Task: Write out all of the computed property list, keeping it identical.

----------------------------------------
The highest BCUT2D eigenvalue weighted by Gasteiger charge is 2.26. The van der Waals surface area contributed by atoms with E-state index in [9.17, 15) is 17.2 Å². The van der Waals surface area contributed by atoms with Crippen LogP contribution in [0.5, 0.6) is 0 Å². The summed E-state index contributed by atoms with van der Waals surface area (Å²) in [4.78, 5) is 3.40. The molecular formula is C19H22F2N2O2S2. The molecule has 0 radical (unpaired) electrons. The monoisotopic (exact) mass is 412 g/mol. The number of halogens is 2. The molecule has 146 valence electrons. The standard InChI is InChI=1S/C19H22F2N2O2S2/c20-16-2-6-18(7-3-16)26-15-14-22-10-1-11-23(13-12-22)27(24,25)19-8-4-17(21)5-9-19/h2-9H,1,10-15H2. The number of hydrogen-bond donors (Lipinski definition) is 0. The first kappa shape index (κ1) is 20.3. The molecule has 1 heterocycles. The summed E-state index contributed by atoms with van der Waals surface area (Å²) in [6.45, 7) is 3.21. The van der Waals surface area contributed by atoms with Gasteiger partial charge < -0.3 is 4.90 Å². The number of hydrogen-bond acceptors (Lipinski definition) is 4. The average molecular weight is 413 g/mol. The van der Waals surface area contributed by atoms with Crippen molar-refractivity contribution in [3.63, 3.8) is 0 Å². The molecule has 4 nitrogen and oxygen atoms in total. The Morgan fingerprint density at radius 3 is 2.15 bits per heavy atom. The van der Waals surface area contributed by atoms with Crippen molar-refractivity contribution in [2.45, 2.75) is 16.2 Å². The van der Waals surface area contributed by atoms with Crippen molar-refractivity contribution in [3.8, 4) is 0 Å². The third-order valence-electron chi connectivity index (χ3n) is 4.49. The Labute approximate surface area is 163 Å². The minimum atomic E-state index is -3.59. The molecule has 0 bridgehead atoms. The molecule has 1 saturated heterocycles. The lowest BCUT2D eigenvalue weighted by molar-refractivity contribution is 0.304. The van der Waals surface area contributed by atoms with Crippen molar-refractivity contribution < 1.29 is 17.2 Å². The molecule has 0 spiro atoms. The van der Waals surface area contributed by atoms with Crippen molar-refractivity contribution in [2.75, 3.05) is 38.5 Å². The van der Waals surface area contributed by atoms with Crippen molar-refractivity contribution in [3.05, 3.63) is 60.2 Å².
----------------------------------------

The highest BCUT2D eigenvalue weighted by Gasteiger charge is 2.26. The van der Waals surface area contributed by atoms with E-state index in [9.17, 15) is 17.2 Å². The van der Waals surface area contributed by atoms with Crippen LogP contribution in [0.5, 0.6) is 0 Å². The summed E-state index contributed by atoms with van der Waals surface area (Å²) in [4.78, 5) is 3.40. The molecular formula is C19H22F2N2O2S2. The molecule has 0 radical (unpaired) electrons. The monoisotopic (exact) mass is 412 g/mol. The number of halogens is 2. The molecule has 146 valence electrons. The standard InChI is InChI=1S/C19H22F2N2O2S2/c20-16-2-6-18(7-3-16)26-15-14-22-10-1-11-23(13-12-22)27(24,25)19-8-4-17(21)5-9-19/h2-9H,1,10-15H2. The number of hydrogen-bond donors (Lipinski definition) is 0. The first kappa shape index (κ1) is 20.3. The molecule has 1 heterocycles. The summed E-state index contributed by atoms with van der Waals surface area (Å²) in [6.45, 7) is 3.21. The van der Waals surface area contributed by atoms with Gasteiger partial charge < -0.3 is 4.90 Å². The number of hydrogen-bond acceptors (Lipinski definition) is 4. The average molecular weight is 413 g/mol. The van der Waals surface area contributed by atoms with Crippen molar-refractivity contribution in [3.63, 3.8) is 0 Å². The molecule has 4 nitrogen and oxygen atoms in total. The Morgan fingerprint density at radius 3 is 2.15 bits per heavy atom. The van der Waals surface area contributed by atoms with Crippen molar-refractivity contribution in [2.45, 2.75) is 16.2 Å². The van der Waals surface area contributed by atoms with Crippen molar-refractivity contribution in [3.8, 4) is 0 Å². The third-order valence-electron chi connectivity index (χ3n) is 4.49. The Labute approximate surface area is 163 Å². The minimum atomic E-state index is -3.59. The molecule has 0 bridgehead atoms. The molecule has 1 saturated heterocycles. The lowest BCUT2D eigenvalue weighted by molar-refractivity contribution is 0.304. The van der Waals surface area contributed by atoms with Crippen molar-refractivity contribution < 1.29 is 17.2 Å². The molecule has 0 spiro atoms. The van der Waals surface area contributed by atoms with Crippen molar-refractivity contribution in [2.75, 3.05) is 38.5 Å². The van der Waals surface area contributed by atoms with Crippen molar-refractivity contribution in [3.05, 3.63) is 60.2 Å².